Book name: Jackie Won a Pony
Author: Judith M Berrisford
Genre: Children’s fiction
Publication Date: 1958
This pony-story series starter was first published in 1958. In my 1982 imprint from Armada, who published the Jackie series when I was a child, some hints of post-war life remain, such as references to previous service in the Land Army and the continuing use of horses to draw carts in urban areas.
However, like many well-written children’s books, it has a timeless quality to it.
A number of pony stories centre around girls who long to own a pony but don’t come from horse-owning families. Jackie Won a Pony is a welcome part of that sub-genre.
Jackie has written an essay for a competition with Horseshoes magazine. She wins and is shown a number of wonderful ponies from which she may choose.
Overwhelmed by the choice put before her, and what fourteen-year-old wouldn’t be, she goes for a cup of tea to mull over her options.
On the way back to the stables she sees a grey mare dejectedly pulling a cart. Their bond is instantaneous, and she insists on having Misty instead.
Delight quickly turns to practicalities. Jackie’s home has a paddock, but the house is let for the summer while her parents are working abroad.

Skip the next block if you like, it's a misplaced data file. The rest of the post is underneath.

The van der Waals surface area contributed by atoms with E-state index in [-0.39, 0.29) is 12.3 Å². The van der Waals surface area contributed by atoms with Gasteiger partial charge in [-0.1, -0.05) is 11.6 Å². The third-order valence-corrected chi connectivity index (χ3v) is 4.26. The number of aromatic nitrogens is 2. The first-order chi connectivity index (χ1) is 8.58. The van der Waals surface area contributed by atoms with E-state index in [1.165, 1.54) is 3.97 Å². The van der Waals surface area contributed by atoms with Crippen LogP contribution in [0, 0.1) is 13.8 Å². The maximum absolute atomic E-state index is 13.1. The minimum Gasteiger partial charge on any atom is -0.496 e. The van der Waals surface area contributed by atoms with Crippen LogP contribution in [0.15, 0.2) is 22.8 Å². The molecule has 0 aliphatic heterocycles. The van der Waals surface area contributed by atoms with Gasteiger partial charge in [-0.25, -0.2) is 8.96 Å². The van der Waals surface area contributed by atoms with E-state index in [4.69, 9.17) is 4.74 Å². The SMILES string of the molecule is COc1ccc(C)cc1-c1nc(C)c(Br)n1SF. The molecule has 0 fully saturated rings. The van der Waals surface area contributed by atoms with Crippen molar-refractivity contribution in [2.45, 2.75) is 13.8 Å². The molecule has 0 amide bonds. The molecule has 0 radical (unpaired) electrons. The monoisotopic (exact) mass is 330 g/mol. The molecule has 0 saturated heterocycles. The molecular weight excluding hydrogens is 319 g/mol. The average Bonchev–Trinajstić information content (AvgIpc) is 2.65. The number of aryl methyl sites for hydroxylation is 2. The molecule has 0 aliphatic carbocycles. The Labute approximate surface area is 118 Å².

Arriving home, hoping to sleep in the attic while Misty safely grazes in the field, Jackie discovers that a local pony club rally means that there is nowhere near home for Misty to stay.
Jackie’s aunts are pretty capable, and a plan is soon hatched for her to make for Aunt Monica’s farm some days ride away where Misty will be fine.
I loved the early parts of Jackie Won a Pony.
Jackie is very capable and her happiness at having a pony at last and compassion for Misty’s position when they meet is very touching.
The plot quickly pivots to Jackie’s cross-country ride.
This is further livened up when her cousin Bab’s appears with a Cob she’s desperate to save from the knacker’s yard.
Lengthy rides in secret are often featured in pony fiction, usually in the context of stealing a horse doomed to slaughter or rescuing one which has been stolen.
The remainder of the book revolved around Jackie and Bab’s increasingly difficult task of saving Captain from being killed.
Although the premise of Jackie Won a Pony was fairly unusual in pony fiction, the subsequent plot development and range of supporting characters who Jackie and Babs meet along the way and press into service helping rescue Captain is in fact very traditional.
It remains a comfortable read, delivering on expectations and providing plenty of action along the way.
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